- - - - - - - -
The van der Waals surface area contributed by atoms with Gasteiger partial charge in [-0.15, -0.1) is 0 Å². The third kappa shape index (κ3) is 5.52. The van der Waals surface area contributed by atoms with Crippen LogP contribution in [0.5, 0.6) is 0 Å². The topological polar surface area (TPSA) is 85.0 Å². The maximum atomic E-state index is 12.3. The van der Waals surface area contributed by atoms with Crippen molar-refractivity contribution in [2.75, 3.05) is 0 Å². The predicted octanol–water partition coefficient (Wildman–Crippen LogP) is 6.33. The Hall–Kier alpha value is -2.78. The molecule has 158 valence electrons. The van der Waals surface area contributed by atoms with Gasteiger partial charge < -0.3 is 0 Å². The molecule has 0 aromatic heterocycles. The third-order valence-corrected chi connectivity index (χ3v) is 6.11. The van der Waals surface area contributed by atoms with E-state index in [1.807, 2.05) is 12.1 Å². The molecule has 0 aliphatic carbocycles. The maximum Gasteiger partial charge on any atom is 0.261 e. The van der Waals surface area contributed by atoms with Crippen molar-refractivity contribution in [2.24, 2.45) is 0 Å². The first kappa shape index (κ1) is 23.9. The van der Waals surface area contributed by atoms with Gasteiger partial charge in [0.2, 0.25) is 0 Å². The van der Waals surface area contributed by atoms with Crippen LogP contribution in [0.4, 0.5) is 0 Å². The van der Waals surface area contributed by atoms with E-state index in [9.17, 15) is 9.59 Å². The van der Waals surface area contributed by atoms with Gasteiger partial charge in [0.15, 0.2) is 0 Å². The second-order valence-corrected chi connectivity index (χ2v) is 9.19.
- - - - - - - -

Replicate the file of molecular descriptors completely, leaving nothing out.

The van der Waals surface area contributed by atoms with Gasteiger partial charge in [-0.15, -0.1) is 0 Å². The third kappa shape index (κ3) is 5.52. The van der Waals surface area contributed by atoms with Crippen LogP contribution in [0.5, 0.6) is 0 Å². The topological polar surface area (TPSA) is 85.0 Å². The maximum atomic E-state index is 12.3. The van der Waals surface area contributed by atoms with Crippen molar-refractivity contribution in [2.75, 3.05) is 0 Å². The predicted octanol–water partition coefficient (Wildman–Crippen LogP) is 6.33. The Hall–Kier alpha value is -2.78. The molecule has 158 valence electrons. The van der Waals surface area contributed by atoms with Gasteiger partial charge < -0.3 is 0 Å². The molecule has 0 aromatic heterocycles. The third-order valence-corrected chi connectivity index (χ3v) is 6.11. The van der Waals surface area contributed by atoms with E-state index in [1.807, 2.05) is 12.1 Å². The molecule has 0 aliphatic carbocycles. The maximum Gasteiger partial charge on any atom is 0.261 e. The van der Waals surface area contributed by atoms with Crippen molar-refractivity contribution in [2.24, 2.45) is 0 Å². The first kappa shape index (κ1) is 23.9. The van der Waals surface area contributed by atoms with Gasteiger partial charge in [0.2, 0.25) is 0 Å². The van der Waals surface area contributed by atoms with Crippen LogP contribution in [0.4, 0.5) is 0 Å². The van der Waals surface area contributed by atoms with E-state index in [9.17, 15) is 9.59 Å². The van der Waals surface area contributed by atoms with Gasteiger partial charge in [0.15, 0.2) is 0 Å². The second-order valence-corrected chi connectivity index (χ2v) is 9.19.